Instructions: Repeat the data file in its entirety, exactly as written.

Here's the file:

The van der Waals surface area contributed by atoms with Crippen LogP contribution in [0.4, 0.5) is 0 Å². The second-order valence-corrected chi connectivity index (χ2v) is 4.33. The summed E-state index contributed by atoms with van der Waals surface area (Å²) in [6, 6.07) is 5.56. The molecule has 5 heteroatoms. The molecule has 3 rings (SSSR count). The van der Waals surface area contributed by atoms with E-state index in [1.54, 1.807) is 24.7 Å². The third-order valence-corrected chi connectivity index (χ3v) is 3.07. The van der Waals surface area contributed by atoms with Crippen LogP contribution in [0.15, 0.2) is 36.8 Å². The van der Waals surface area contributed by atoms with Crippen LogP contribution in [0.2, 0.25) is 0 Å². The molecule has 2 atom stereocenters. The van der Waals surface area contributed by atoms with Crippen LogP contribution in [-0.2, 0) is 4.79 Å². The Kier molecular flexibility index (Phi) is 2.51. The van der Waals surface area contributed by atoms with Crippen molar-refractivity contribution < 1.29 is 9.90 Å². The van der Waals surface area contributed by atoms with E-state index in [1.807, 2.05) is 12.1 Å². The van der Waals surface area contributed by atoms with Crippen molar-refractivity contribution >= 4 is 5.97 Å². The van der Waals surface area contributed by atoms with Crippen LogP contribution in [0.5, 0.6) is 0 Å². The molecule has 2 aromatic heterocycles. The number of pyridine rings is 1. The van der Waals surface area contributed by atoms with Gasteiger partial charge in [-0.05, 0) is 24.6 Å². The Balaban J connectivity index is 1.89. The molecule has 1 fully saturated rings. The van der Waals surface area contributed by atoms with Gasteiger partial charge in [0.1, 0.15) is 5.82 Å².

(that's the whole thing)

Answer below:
The van der Waals surface area contributed by atoms with Crippen LogP contribution in [0.4, 0.5) is 0 Å². The second-order valence-corrected chi connectivity index (χ2v) is 4.33. The summed E-state index contributed by atoms with van der Waals surface area (Å²) in [6, 6.07) is 5.56. The molecule has 5 heteroatoms. The molecule has 3 rings (SSSR count). The van der Waals surface area contributed by atoms with E-state index in [1.54, 1.807) is 24.7 Å². The third-order valence-corrected chi connectivity index (χ3v) is 3.07. The van der Waals surface area contributed by atoms with Crippen LogP contribution in [0.15, 0.2) is 36.8 Å². The van der Waals surface area contributed by atoms with Crippen LogP contribution in [0.2, 0.25) is 0 Å². The molecule has 2 atom stereocenters. The van der Waals surface area contributed by atoms with Crippen LogP contribution in [-0.2, 0) is 4.79 Å². The Kier molecular flexibility index (Phi) is 2.51. The van der Waals surface area contributed by atoms with Crippen molar-refractivity contribution < 1.29 is 9.90 Å². The van der Waals surface area contributed by atoms with E-state index in [1.807, 2.05) is 12.1 Å². The van der Waals surface area contributed by atoms with Crippen molar-refractivity contribution >= 4 is 5.97 Å². The van der Waals surface area contributed by atoms with Crippen LogP contribution in [0.5, 0.6) is 0 Å². The molecule has 2 aromatic heterocycles. The number of pyridine rings is 1. The van der Waals surface area contributed by atoms with Gasteiger partial charge in [-0.05, 0) is 24.6 Å². The Balaban J connectivity index is 1.89. The molecule has 1 fully saturated rings. The van der Waals surface area contributed by atoms with Gasteiger partial charge in [0.1, 0.15) is 5.82 Å².